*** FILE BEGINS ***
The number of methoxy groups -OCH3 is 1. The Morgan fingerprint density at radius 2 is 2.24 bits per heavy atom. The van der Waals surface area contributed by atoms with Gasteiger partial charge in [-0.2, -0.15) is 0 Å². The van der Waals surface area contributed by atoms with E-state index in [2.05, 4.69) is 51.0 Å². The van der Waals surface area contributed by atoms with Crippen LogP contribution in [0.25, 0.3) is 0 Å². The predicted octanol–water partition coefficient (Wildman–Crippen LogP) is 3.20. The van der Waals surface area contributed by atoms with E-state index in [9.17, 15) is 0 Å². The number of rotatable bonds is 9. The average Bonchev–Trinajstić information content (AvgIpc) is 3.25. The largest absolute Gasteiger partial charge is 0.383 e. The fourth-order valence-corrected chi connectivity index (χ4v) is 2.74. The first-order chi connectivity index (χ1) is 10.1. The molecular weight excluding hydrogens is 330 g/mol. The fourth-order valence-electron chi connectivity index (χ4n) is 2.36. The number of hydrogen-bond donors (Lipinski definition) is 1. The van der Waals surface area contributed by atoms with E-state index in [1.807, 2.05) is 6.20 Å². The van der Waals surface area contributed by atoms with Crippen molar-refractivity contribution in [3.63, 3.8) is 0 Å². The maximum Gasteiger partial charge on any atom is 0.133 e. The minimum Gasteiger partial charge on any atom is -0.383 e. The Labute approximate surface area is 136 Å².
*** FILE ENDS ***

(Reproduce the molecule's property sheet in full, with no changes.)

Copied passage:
The number of methoxy groups -OCH3 is 1. The Morgan fingerprint density at radius 2 is 2.24 bits per heavy atom. The van der Waals surface area contributed by atoms with Gasteiger partial charge in [-0.2, -0.15) is 0 Å². The van der Waals surface area contributed by atoms with E-state index in [2.05, 4.69) is 51.0 Å². The van der Waals surface area contributed by atoms with Crippen LogP contribution in [0.25, 0.3) is 0 Å². The predicted octanol–water partition coefficient (Wildman–Crippen LogP) is 3.20. The van der Waals surface area contributed by atoms with E-state index in [9.17, 15) is 0 Å². The number of rotatable bonds is 9. The average Bonchev–Trinajstić information content (AvgIpc) is 3.25. The largest absolute Gasteiger partial charge is 0.383 e. The fourth-order valence-corrected chi connectivity index (χ4v) is 2.74. The first-order chi connectivity index (χ1) is 10.1. The molecular weight excluding hydrogens is 330 g/mol. The fourth-order valence-electron chi connectivity index (χ4n) is 2.36. The number of hydrogen-bond donors (Lipinski definition) is 1. The van der Waals surface area contributed by atoms with E-state index in [1.807, 2.05) is 6.20 Å². The van der Waals surface area contributed by atoms with Crippen molar-refractivity contribution in [3.63, 3.8) is 0 Å². The maximum Gasteiger partial charge on any atom is 0.133 e. The minimum Gasteiger partial charge on any atom is -0.383 e. The Labute approximate surface area is 136 Å².